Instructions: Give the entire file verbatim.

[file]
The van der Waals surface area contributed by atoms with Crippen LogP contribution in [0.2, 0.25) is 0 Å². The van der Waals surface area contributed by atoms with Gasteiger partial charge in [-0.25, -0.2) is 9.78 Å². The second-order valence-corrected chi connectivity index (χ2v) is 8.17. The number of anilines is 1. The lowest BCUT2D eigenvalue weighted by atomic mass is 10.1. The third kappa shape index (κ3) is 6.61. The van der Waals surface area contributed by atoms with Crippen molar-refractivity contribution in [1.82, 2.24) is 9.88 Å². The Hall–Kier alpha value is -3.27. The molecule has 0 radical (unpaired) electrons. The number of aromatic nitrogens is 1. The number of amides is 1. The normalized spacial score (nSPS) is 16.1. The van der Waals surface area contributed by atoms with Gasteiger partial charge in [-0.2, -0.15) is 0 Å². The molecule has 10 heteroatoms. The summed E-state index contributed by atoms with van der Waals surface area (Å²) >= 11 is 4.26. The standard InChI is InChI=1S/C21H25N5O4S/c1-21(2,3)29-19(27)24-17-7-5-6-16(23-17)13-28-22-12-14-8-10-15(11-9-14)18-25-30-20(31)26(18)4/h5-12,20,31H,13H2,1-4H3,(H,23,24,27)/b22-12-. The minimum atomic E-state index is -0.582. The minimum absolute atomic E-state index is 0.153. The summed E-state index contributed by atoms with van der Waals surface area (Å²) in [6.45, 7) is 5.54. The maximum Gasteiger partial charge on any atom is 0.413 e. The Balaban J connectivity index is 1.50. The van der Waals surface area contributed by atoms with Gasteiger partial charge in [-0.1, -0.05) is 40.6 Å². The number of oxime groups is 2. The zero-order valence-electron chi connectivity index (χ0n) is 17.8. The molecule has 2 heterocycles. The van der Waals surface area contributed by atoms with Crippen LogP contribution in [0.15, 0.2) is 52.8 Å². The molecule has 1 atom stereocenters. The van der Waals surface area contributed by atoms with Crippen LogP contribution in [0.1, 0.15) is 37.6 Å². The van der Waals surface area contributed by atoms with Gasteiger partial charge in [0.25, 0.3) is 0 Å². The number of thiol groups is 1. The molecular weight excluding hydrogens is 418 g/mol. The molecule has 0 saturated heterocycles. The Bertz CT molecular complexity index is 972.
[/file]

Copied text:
The van der Waals surface area contributed by atoms with Crippen LogP contribution in [0.2, 0.25) is 0 Å². The van der Waals surface area contributed by atoms with Gasteiger partial charge in [-0.25, -0.2) is 9.78 Å². The second-order valence-corrected chi connectivity index (χ2v) is 8.17. The number of anilines is 1. The lowest BCUT2D eigenvalue weighted by atomic mass is 10.1. The third kappa shape index (κ3) is 6.61. The van der Waals surface area contributed by atoms with Crippen molar-refractivity contribution in [1.82, 2.24) is 9.88 Å². The Hall–Kier alpha value is -3.27. The molecule has 0 radical (unpaired) electrons. The number of aromatic nitrogens is 1. The number of amides is 1. The normalized spacial score (nSPS) is 16.1. The van der Waals surface area contributed by atoms with Gasteiger partial charge in [-0.2, -0.15) is 0 Å². The molecule has 10 heteroatoms. The summed E-state index contributed by atoms with van der Waals surface area (Å²) >= 11 is 4.26. The standard InChI is InChI=1S/C21H25N5O4S/c1-21(2,3)29-19(27)24-17-7-5-6-16(23-17)13-28-22-12-14-8-10-15(11-9-14)18-25-30-20(31)26(18)4/h5-12,20,31H,13H2,1-4H3,(H,23,24,27)/b22-12-. The minimum atomic E-state index is -0.582. The minimum absolute atomic E-state index is 0.153. The summed E-state index contributed by atoms with van der Waals surface area (Å²) in [6.45, 7) is 5.54. The maximum Gasteiger partial charge on any atom is 0.413 e. The Balaban J connectivity index is 1.50. The van der Waals surface area contributed by atoms with Gasteiger partial charge in [-0.1, -0.05) is 40.6 Å². The number of oxime groups is 2. The zero-order valence-electron chi connectivity index (χ0n) is 17.8. The molecule has 2 heterocycles. The van der Waals surface area contributed by atoms with Crippen LogP contribution in [0.15, 0.2) is 52.8 Å². The molecule has 1 atom stereocenters. The van der Waals surface area contributed by atoms with Crippen LogP contribution in [0.1, 0.15) is 37.6 Å². The van der Waals surface area contributed by atoms with Gasteiger partial charge in [0.25, 0.3) is 0 Å². The number of thiol groups is 1. The molecular weight excluding hydrogens is 418 g/mol. The molecule has 0 saturated heterocycles. The Bertz CT molecular complexity index is 972.